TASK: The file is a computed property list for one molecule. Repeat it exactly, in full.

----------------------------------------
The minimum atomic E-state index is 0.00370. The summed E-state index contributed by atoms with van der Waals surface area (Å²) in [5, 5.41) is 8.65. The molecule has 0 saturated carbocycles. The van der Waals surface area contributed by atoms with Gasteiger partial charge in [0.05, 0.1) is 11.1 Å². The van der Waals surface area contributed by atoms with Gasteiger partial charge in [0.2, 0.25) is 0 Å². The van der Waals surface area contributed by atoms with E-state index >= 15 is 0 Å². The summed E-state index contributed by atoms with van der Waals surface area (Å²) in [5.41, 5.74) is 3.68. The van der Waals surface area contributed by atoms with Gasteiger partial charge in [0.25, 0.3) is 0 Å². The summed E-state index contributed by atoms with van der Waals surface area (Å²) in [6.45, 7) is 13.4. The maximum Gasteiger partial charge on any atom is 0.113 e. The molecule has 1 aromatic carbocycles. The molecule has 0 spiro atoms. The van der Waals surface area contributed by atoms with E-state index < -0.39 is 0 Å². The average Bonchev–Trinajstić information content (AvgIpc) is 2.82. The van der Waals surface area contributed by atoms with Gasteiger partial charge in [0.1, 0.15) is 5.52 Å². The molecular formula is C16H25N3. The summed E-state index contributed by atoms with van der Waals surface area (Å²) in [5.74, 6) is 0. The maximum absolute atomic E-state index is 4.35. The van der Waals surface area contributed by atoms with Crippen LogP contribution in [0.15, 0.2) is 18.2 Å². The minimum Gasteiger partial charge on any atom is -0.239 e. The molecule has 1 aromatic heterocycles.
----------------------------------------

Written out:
The minimum atomic E-state index is 0.00370. The summed E-state index contributed by atoms with van der Waals surface area (Å²) in [5, 5.41) is 8.65. The molecule has 0 saturated carbocycles. The van der Waals surface area contributed by atoms with Gasteiger partial charge in [0.05, 0.1) is 11.1 Å². The van der Waals surface area contributed by atoms with Gasteiger partial charge in [0.2, 0.25) is 0 Å². The van der Waals surface area contributed by atoms with E-state index >= 15 is 0 Å². The summed E-state index contributed by atoms with van der Waals surface area (Å²) in [5.41, 5.74) is 3.68. The van der Waals surface area contributed by atoms with Gasteiger partial charge in [0.25, 0.3) is 0 Å². The summed E-state index contributed by atoms with van der Waals surface area (Å²) in [6.45, 7) is 13.4. The maximum Gasteiger partial charge on any atom is 0.113 e. The molecule has 1 aromatic carbocycles. The molecule has 0 spiro atoms. The van der Waals surface area contributed by atoms with E-state index < -0.39 is 0 Å². The average Bonchev–Trinajstić information content (AvgIpc) is 2.82. The van der Waals surface area contributed by atoms with Gasteiger partial charge in [0.1, 0.15) is 5.52 Å². The molecular formula is C16H25N3. The summed E-state index contributed by atoms with van der Waals surface area (Å²) in [5.74, 6) is 0. The maximum absolute atomic E-state index is 4.35. The van der Waals surface area contributed by atoms with Crippen LogP contribution in [0.15, 0.2) is 18.2 Å². The minimum Gasteiger partial charge on any atom is -0.239 e. The molecule has 1 aromatic heterocycles.